rather than a nice Hawaii trip is beyond me....
  8. Archived from groups: rec.video.desktop (More info?)

    David Chien wrote:

    > > Wow I didn't know that..... that the CPU was the
    > > biggest power using component.
    > >
    > > Is that really the case?
    > >
    > > I always would have thought the had drive to be the
    > > biggest
    >
    > Yep, HD's typically take about 10-15 watts max, so nowadays, those
    > 3+Ghz P4 processors gobbling 80+ watts of power really gobble up most of
    > the computer's power.
    >

    Depends. They consume power according to the load. At work whenever we have to
    do thermal or airflow testing on a system, we always run a utility that will
    make the CPU run at 100% for days on end because that's the only way to get a
    true picture of the power consumption or heat-load of the system. (I work on
    compact-PCI and ATCA "blade server" systems).

    So for a DVR box doing hardware encoding (PVR-250) and a software decoder using
    low CPU resources (I typically see less than 30% CPU utilization on the 2.4 Ghz
    Celeron in my DVR), then your power consumption isn't as big of a concern as it
    would be if you were doing DivX or software mpeg-2 encoding for days (my desktop
    system at times converts 120 GB of mpeg-2 files to Xvid in batches - needless to
    say that system has much better cooling than the DVR box.


    >
    > Now, the only exception to this is for the hard-core gamer who is
    > spending $400+ for a GeForce 6800 Ultra (a very fast, but very expensive
    > video card) and other 'specialty' cards designed specifically to play
    > games fast at high resolutions, where the graphics card can consume 110+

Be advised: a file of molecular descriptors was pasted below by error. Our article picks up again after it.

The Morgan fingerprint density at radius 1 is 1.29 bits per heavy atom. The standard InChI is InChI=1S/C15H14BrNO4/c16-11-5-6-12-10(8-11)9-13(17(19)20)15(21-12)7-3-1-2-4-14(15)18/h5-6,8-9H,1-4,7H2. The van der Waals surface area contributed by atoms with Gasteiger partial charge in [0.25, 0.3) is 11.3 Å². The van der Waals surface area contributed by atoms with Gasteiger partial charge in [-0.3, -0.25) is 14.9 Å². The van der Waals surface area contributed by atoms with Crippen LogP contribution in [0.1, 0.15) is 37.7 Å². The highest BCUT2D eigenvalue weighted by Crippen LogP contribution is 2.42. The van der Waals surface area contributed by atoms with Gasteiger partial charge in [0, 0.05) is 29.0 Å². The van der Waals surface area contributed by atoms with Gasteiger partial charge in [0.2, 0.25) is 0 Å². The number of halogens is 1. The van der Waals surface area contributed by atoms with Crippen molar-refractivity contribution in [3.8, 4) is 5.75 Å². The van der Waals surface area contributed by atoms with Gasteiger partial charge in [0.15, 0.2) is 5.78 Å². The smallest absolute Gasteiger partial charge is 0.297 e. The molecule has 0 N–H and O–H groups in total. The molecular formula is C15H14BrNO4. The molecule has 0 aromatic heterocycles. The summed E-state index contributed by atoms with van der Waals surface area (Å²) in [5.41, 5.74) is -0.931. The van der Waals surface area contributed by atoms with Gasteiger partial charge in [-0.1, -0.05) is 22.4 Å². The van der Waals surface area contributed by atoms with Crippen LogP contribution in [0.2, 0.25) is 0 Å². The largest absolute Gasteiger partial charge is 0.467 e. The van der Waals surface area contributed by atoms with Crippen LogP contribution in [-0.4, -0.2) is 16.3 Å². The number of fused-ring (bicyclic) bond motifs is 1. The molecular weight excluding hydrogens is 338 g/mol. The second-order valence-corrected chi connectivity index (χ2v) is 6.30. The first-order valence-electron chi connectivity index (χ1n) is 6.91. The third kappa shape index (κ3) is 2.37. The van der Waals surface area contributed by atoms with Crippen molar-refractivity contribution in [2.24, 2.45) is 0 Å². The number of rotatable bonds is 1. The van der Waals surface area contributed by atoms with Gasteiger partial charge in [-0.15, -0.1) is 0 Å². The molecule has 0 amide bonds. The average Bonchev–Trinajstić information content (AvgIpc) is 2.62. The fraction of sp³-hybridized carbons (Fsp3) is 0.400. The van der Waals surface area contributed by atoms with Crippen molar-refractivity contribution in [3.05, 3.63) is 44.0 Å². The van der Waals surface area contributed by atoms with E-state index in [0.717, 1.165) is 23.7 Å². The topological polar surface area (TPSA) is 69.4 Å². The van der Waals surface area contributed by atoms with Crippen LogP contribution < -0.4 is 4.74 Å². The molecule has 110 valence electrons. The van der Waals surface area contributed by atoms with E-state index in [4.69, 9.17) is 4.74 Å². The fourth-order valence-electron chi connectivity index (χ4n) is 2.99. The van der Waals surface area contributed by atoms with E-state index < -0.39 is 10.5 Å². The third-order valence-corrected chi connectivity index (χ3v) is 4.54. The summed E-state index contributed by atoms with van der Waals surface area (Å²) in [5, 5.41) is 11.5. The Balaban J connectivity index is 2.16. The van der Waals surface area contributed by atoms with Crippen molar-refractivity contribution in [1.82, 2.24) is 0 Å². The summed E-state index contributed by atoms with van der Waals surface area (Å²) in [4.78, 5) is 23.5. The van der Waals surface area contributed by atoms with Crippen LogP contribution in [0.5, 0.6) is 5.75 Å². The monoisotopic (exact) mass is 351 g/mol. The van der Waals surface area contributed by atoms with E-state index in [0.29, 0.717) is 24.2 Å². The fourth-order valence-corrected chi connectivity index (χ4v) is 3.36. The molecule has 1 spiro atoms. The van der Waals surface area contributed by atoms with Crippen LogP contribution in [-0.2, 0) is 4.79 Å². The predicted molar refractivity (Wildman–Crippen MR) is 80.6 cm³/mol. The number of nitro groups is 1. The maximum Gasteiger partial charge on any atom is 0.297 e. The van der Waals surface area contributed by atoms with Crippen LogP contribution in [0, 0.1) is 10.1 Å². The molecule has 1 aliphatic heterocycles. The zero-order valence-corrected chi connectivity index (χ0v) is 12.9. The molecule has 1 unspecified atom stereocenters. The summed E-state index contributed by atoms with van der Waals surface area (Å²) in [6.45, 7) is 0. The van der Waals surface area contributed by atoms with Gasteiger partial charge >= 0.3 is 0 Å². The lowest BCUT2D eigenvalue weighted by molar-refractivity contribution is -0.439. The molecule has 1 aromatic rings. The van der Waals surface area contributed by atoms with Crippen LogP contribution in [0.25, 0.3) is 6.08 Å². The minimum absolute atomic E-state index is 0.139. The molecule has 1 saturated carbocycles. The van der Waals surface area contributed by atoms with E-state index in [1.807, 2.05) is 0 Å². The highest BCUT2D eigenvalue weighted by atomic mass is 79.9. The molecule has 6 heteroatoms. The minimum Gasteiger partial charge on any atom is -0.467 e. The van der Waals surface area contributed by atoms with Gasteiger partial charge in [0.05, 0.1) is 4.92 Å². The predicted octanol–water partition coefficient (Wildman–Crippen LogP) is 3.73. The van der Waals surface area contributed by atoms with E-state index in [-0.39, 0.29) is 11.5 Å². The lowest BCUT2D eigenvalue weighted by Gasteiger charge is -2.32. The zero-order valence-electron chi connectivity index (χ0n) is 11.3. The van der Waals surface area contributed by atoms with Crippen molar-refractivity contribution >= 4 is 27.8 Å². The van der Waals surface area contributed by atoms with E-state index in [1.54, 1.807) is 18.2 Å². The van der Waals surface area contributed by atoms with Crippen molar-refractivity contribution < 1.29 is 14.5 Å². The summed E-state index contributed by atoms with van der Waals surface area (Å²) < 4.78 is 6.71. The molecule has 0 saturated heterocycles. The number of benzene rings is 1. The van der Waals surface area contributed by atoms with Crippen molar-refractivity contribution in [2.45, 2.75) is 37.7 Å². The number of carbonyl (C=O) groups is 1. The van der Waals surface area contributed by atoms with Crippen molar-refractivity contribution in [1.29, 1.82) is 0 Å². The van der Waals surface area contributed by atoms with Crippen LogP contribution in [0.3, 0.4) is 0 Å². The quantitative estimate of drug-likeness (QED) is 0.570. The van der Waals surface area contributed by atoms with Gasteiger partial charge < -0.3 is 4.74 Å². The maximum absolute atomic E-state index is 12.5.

> watts.
    >
    > (Most buyers will not be spending more money on a graphics card than
    > their base PC! and will be buying lower-power consumption card or using
    > the on-board graphics. Also, most users who don't play games and/or are
    > not hard-core about high-resolution 3D gaming/graphics will never, ever
    > need such. Limited subset of 3D graphics artists and so forth may, but
    > usually nothiing that fast is ever required even for real-time pre-renders.)
    >
    > ...and why would anyone spend $400+ on a graphics card just for games
    > rather than a nice Hawaii trip is beyond me....

    How can you have a "nice" Hawaii vacation for $400??? ;-> That won't even cover
    airfare, much less hotel costs, will it?
  9. Archived from groups: rec.video.desktop (More info?)

    > How can you have a "nice" Hawaii vacation for $400??? ;-> That won't even cover
    > airfare, much less hotel costs, will it?

    Those usual last-minute package prices for 2-3 days just to fill up
    the airplane. Hard to find, but they're out there and you have to be
    willing to go at the last minute. Maybe better to have said nice
    flight to Hawaii for $400..
  10. Archived from groups: rec.video.desktop (More info?)

    In article <cgdgs5$c02$1@news.service.uci.edu>, chiendh@uci.edu says...
    > > How can you have a "nice" Hawaii vacation for $400??? ;-> That won't even cover
    > > airfare, much less hotel costs, will it?
    >
    > Those usual last-minute package prices for 2-3 days just to fill up
    > the airplane. Hard to find, but they're out there and you have to be
    > willing to go at the last minute. Maybe better to have said nice
    > flight to Hawaii for $400..
    >
    >

    These days you should be able to get a ticket for $60 and have the whole
    plane to yourself, you just have to get back before the airline folds.
    --
    _________________________
    Chris Phillipo - Cape Breton, Nova Scotia
    http://www.ramsays-online.com
  11. Archived from groups: rec.video.desktop (More info?)